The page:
New figures show anxiety is on the rise in Gosport and Fareham after pandemic
A personal well-being report published by the Office of National Statistics, which covered the build-up to national lockdown in March 2020 in response to the Covid-19 pandemic, has shown that feelings of anxiety are on the rise in Gosport and Fareham while Havant and Portsmouth are experiencing increased happiness.
The data presents the averages of responses which asked individuals from these areas to evaluate, on a scale of 0 to 10, how satisfied they were with their life overall, whether they feel their life is worthwhile, and whether they’re happy or anxious during a particular period.
Havant’s anxiety levels dropped from 2.6 in 2018 to 2.2 this year and its happiness has increased by 0.4 per cent in the same period. Similarly, Portsmouth’s happiness has largely stayed the same as that of 2018.
However Fareham’s levels of anxiety have increased from 1.8 in 2018 to a shocking 3.0 in March 2020. For life satisfaction, the statistics for Fareham have dropped from 8.1 in 2018 to 7.8 in March, at the beginning of lockdown.
Gosport’s levels of life satisfaction have dropped from 7.9 in 2018 to 7.3 in March 2020 while anxiety levels have risen by 0.5 per cent.
Portsmouth City Council said it is working with other organisations to ensure mental well-being support is offered due to the long-term mental effects of the Covid-19 pandemic, which has been reflected in these figures.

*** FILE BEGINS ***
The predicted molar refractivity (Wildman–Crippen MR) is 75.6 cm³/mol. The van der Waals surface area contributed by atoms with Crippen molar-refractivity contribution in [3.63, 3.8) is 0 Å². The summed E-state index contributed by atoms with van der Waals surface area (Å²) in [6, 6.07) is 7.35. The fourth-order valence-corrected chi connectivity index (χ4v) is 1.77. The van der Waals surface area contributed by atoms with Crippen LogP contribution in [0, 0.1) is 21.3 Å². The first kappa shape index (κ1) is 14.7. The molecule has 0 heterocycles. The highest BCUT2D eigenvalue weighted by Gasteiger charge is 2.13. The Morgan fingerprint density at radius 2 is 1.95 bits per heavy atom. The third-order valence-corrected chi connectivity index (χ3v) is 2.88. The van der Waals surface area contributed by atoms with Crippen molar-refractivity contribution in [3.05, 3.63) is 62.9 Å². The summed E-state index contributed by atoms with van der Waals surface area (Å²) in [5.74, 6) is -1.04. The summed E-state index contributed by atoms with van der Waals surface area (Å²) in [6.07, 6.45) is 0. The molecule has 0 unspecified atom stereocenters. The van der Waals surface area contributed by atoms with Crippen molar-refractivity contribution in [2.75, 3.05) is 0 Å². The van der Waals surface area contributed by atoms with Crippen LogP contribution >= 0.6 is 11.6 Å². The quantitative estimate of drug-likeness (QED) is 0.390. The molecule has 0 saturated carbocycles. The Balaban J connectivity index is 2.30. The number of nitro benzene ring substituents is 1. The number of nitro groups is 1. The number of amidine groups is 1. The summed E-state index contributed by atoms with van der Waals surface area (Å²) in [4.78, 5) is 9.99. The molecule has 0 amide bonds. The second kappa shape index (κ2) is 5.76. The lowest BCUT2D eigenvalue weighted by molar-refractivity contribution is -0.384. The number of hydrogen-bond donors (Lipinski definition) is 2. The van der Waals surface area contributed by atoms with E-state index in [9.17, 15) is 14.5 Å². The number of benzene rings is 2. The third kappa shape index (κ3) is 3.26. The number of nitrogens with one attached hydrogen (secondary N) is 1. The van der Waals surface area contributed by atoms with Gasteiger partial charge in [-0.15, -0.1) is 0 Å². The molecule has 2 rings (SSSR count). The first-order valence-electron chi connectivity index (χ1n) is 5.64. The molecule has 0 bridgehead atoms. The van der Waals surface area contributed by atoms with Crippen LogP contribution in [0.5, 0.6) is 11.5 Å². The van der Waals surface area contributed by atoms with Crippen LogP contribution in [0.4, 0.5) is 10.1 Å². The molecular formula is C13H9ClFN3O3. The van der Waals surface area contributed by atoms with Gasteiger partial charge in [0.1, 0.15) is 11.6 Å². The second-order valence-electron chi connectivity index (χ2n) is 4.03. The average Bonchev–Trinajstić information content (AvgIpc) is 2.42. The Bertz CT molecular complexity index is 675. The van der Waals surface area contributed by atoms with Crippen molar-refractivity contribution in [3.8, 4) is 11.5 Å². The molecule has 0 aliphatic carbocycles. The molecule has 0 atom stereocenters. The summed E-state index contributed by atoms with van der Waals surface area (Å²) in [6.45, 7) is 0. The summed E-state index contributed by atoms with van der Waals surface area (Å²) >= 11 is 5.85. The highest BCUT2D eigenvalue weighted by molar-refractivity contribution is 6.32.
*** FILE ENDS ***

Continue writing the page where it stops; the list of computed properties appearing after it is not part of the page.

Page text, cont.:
Cllr Matthew Winnington, cabinet member for health, wellbeing and social care, said: ‘I've been appointed as the council's new mental health champion and will be involved in the new Mental Health Alliance that is being led by the council and Solent NHS.’
‘In March, the UK entered lockdown due to the Covid-19 pandemic. Understandably this caused uncertainty and anxiety in many people as they were worried about their health and that of their loved ones, coupled with concerns around things like employment and children's education.
‘Providing and promoting support for mental wellbeing has always been a priority for us and even more so during a difficult time like coronavirus. PositiveMinds, the support service for Portsmouth residents struggling with difficulties and distress delivered in partnership by Portsmouth City Council, Solent Mind, local NHS and voluntary organisations, quickly switched from in person support to over the phone so that help was still available.
‘In addition, we strived to ensure that residents were aware of activities that could keep them occupied and provide enjoyment, whether that was remotely accessing library services, free online fitness sessions, arts and craft ideas or being able to attend museums or galleries from the comfort of your sofa.’
Dan Warren-Holland, head of the Portsmouth Support and Recovery Service at Solent Mind, added: ‘Daily pressures like work, housing, money and relationships can really knock our confidence and happiness. It’s important that people know of the work and progress being made to make them feel supported and understood when they are feeling low.
‘Locally, our partnered wellbeing services with Solent NHS Trust continue to diversify and offer people flexibility, choice and empowerment. Residents can access many styles of talking therapies, drop-in for practical help at PositiveMinds and even learn coping skills through classroom learning at the Solent Recovery College.’
Solent Mind: 023 8017 9049
Talking Change, Portsmouth: 0300 123 3934
Hampshire Anxiety Clinic: 07909 710002
Samaritans helpline: 116 123